It would be easy to classify Rashaad Ernesto Green’s second feature film, Premature, as a coming of age drama. Classifying it in that way seems almost wrong. As it implies a sort of juvenile tone to a film with so much depth. Zora Howard co-wrote the script and starred in the film. In it, she gives a highly nuanced, deeply personal performance as the leading character. The film centers around Ayanna, a high school graduate that’s enjoying her last summer at home in Harlem before going off to college to pursue poetry more seriously. In that time she meets and falls in love with Isaiah (Joshua Boone), a slightly older musician with a charming smile. Over the course of the summer Ayanna must learn what it means to grow up and experience the type of relationship she so deeply wants.

About Premature

The opening scene of the film establishes it as what it is—a film about truly living and growing up in New York. Ayanna is on the train with her three best friends and sees a couple cuddling on the seat next to her. She’s transfixed on their chemistry, alluding to her own desire for a serious relationship. She’s then distracted by her friends, who are flirting with some boys across the car. Make no mistake, though, this isn’t a film about a shy young girl finding herself over the course of a feature film. Ayanna is outspoken and confident, which is something that we see from the very beginning when she approaches the boys on the train.

The chemistry between all of the actors is what makes the film feel so natural. These people communicate and interact with one another that makes it seem as if they’ve been friends their whole lives. As a member of the audience it makes these candid moments—like the girls interacting on the train—seem so natural and fluid. Even the moments in which Ayanna is privately interacting with her mother at home. We see in those moments the deeply complex relationship that the two characters share. It’s as natural as if they were really mother and daughter, and their chemistry is unparalleled onscreen.

We later see Ayanna and Isaiah sharing the same intimate moment on the train themselves. The story doesn’t stop there, though. It proves to Ayanna that there was more than meets the eye in having a more adult relationship. It’s that time in her life when she’s enjoying the newfound freedoms of adulthood. But she hasn’t yet transitioned into any of the responsibilities that come with it. This is what makes it so deeply relatable for anyone who has—well, grown up—and had to face some tough decisions along the way.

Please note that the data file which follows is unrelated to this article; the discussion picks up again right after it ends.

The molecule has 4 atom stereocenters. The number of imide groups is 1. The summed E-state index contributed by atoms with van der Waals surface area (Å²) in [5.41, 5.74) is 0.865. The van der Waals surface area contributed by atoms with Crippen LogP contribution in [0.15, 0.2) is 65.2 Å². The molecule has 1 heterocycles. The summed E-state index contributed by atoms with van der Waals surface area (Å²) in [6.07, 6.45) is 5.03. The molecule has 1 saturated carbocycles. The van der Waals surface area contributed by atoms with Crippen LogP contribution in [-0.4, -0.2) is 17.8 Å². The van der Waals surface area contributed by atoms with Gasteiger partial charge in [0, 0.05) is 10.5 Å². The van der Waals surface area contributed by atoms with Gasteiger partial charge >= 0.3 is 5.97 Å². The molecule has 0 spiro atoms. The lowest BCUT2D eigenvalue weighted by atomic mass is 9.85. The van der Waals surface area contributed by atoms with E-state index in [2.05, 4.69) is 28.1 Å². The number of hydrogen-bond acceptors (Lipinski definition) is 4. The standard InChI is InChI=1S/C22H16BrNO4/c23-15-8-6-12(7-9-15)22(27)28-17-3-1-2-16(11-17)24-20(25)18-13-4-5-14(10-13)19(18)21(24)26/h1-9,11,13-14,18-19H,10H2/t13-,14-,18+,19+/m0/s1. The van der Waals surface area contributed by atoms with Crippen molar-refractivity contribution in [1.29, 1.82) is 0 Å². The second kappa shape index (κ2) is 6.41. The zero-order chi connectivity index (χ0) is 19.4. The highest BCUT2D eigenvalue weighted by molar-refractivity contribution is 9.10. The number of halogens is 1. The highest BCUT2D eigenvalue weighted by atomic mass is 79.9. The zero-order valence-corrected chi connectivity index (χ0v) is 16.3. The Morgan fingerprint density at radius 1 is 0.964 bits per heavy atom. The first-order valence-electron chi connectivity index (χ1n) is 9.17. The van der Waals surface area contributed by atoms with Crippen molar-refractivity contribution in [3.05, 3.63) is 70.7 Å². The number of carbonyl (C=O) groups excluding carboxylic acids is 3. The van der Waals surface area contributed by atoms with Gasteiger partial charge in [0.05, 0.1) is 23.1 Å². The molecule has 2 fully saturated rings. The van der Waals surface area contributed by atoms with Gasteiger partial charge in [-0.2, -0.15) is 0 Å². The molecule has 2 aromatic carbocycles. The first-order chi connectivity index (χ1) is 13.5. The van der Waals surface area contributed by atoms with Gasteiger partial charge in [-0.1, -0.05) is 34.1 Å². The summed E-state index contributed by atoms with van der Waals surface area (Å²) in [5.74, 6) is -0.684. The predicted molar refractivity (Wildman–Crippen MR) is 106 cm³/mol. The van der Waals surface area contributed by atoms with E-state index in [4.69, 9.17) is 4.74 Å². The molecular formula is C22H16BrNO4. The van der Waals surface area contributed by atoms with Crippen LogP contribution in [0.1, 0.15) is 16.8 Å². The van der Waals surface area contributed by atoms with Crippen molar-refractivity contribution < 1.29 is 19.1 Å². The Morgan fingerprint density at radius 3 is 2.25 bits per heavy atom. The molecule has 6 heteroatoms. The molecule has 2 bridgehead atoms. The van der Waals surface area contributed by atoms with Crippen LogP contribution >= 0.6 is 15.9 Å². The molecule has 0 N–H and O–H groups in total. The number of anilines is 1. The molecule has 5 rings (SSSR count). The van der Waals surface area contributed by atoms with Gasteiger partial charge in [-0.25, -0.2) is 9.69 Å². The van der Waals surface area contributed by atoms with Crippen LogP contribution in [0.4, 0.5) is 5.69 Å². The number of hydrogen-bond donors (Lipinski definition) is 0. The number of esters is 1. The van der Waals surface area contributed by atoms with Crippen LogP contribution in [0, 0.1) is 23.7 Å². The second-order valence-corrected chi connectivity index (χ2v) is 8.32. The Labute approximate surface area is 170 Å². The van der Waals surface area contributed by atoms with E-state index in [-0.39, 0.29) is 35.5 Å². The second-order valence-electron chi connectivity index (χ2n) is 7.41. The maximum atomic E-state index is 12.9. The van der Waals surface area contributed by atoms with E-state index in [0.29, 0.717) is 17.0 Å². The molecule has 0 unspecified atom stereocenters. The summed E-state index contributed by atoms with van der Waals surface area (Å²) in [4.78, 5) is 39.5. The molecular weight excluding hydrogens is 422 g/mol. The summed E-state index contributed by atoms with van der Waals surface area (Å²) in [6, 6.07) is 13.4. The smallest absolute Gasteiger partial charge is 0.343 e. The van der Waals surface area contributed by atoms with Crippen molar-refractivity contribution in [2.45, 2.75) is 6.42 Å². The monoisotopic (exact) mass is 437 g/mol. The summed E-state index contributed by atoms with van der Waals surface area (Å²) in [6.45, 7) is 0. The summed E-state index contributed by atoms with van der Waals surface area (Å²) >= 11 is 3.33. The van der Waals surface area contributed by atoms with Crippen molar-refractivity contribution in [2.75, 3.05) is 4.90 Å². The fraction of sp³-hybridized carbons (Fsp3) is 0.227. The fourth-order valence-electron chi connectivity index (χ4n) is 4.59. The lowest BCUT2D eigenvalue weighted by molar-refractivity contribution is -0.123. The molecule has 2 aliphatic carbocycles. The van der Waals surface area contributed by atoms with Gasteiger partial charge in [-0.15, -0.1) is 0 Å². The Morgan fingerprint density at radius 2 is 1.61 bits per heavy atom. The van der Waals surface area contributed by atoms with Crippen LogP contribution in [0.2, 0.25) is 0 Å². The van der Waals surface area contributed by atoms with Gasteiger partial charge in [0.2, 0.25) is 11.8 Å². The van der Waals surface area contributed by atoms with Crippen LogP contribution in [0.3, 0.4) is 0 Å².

A Harlem Love Story

What separates Premature from its coming of age counterparts is that it’s a love letter toward Harlem. When Howard and Green embarked on the filmmaking journey they aimed at creating the most authentic depiction of their hometown that they could. The collaborative efforts between each member of the cast contributed to its authenticity in that regard. If an experience or line didn’t seem true to capturing Harlem onscreen, it was cut from the script.

There are distinct elements of the film that pay homage to the often challenging experience of being a person of color in America today. The film challenges expectations of gender. It highlights the distinct difference in what it means to be a black man and a black woman. Or even a black woman and a black girl. The film does this well without making it the focal point of the story. Images of hair being messily strewn across a bed. Braids flying across the camera. Even a passionate fight between Isaiah and one of Ayanna’s friends Shonte (Imani Lewis) reminds viewers that this film is just as much about perspective as it is a love story between two artists.

Premature is currently looking for a distributor. The film premiered at Sundance Film Festival on Saturday.